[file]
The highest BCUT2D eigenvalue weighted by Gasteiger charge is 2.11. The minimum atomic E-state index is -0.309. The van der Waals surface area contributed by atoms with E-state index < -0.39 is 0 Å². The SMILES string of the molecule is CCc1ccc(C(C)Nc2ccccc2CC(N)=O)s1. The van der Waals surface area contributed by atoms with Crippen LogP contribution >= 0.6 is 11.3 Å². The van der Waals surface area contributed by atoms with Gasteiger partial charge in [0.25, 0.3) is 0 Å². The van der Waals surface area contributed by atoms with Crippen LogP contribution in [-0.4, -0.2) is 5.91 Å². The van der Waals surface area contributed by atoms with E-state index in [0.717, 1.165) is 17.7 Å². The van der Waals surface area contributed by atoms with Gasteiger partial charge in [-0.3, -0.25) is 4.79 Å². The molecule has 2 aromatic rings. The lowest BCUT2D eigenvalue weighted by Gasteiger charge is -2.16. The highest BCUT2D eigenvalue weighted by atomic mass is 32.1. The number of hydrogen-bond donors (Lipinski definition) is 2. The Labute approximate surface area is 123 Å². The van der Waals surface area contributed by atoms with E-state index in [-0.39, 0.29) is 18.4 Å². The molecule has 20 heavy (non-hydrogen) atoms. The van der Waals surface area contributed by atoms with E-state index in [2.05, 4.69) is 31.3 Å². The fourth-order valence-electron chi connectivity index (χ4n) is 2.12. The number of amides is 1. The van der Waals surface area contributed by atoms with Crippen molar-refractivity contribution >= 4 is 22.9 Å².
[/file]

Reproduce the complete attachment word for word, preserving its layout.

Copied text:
The highest BCUT2D eigenvalue weighted by Gasteiger charge is 2.11. The minimum atomic E-state index is -0.309. The van der Waals surface area contributed by atoms with E-state index < -0.39 is 0 Å². The SMILES string of the molecule is CCc1ccc(C(C)Nc2ccccc2CC(N)=O)s1. The van der Waals surface area contributed by atoms with Crippen LogP contribution >= 0.6 is 11.3 Å². The van der Waals surface area contributed by atoms with Gasteiger partial charge in [0.25, 0.3) is 0 Å². The van der Waals surface area contributed by atoms with Crippen LogP contribution in [-0.4, -0.2) is 5.91 Å². The van der Waals surface area contributed by atoms with E-state index in [0.717, 1.165) is 17.7 Å². The van der Waals surface area contributed by atoms with Gasteiger partial charge in [-0.3, -0.25) is 4.79 Å². The molecule has 2 aromatic rings. The lowest BCUT2D eigenvalue weighted by Gasteiger charge is -2.16. The highest BCUT2D eigenvalue weighted by atomic mass is 32.1. The number of hydrogen-bond donors (Lipinski definition) is 2. The Labute approximate surface area is 123 Å². The van der Waals surface area contributed by atoms with E-state index in [-0.39, 0.29) is 18.4 Å². The molecule has 20 heavy (non-hydrogen) atoms. The van der Waals surface area contributed by atoms with E-state index in [2.05, 4.69) is 31.3 Å². The fourth-order valence-electron chi connectivity index (χ4n) is 2.12. The number of amides is 1. The van der Waals surface area contributed by atoms with Crippen molar-refractivity contribution >= 4 is 22.9 Å².